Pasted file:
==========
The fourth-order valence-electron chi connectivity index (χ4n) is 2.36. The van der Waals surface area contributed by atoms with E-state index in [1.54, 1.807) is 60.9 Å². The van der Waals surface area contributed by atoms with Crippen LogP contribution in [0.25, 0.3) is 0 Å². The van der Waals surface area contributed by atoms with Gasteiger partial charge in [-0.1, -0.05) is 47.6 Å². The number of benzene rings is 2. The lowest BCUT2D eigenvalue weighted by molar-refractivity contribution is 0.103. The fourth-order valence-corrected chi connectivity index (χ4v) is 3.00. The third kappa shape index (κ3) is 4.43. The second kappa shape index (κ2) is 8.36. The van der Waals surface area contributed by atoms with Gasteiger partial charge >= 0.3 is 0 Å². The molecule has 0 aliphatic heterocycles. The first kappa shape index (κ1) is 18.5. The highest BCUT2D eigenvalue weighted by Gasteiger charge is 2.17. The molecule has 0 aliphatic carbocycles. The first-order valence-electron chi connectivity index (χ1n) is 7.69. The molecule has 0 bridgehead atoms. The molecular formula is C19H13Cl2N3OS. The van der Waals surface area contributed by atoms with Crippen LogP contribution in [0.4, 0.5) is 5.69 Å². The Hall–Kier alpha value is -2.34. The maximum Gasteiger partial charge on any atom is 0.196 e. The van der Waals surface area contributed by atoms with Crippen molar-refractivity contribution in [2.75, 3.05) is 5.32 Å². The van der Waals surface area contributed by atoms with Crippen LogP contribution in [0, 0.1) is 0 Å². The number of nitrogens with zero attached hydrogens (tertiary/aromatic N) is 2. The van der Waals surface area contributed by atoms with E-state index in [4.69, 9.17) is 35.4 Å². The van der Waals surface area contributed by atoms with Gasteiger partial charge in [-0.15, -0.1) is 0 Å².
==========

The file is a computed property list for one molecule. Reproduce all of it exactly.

The fourth-order valence-electron chi connectivity index (χ4n) is 2.36. The van der Waals surface area contributed by atoms with E-state index in [1.54, 1.807) is 60.9 Å². The van der Waals surface area contributed by atoms with Crippen LogP contribution in [0.25, 0.3) is 0 Å². The van der Waals surface area contributed by atoms with Gasteiger partial charge in [-0.1, -0.05) is 47.6 Å². The number of benzene rings is 2. The lowest BCUT2D eigenvalue weighted by molar-refractivity contribution is 0.103. The fourth-order valence-corrected chi connectivity index (χ4v) is 3.00. The third kappa shape index (κ3) is 4.43. The second kappa shape index (κ2) is 8.36. The van der Waals surface area contributed by atoms with Gasteiger partial charge >= 0.3 is 0 Å². The molecule has 0 aliphatic heterocycles. The first kappa shape index (κ1) is 18.5. The highest BCUT2D eigenvalue weighted by Gasteiger charge is 2.17. The molecule has 0 aliphatic carbocycles. The first-order valence-electron chi connectivity index (χ1n) is 7.69. The molecule has 0 bridgehead atoms. The molecular formula is C19H13Cl2N3OS. The van der Waals surface area contributed by atoms with Crippen LogP contribution in [0.4, 0.5) is 5.69 Å². The Hall–Kier alpha value is -2.34. The maximum Gasteiger partial charge on any atom is 0.196 e. The van der Waals surface area contributed by atoms with Crippen molar-refractivity contribution in [2.75, 3.05) is 5.32 Å². The van der Waals surface area contributed by atoms with Crippen LogP contribution in [0, 0.1) is 0 Å². The number of nitrogens with zero attached hydrogens (tertiary/aromatic N) is 2. The van der Waals surface area contributed by atoms with E-state index in [4.69, 9.17) is 35.4 Å². The van der Waals surface area contributed by atoms with Gasteiger partial charge in [-0.15, -0.1) is 0 Å².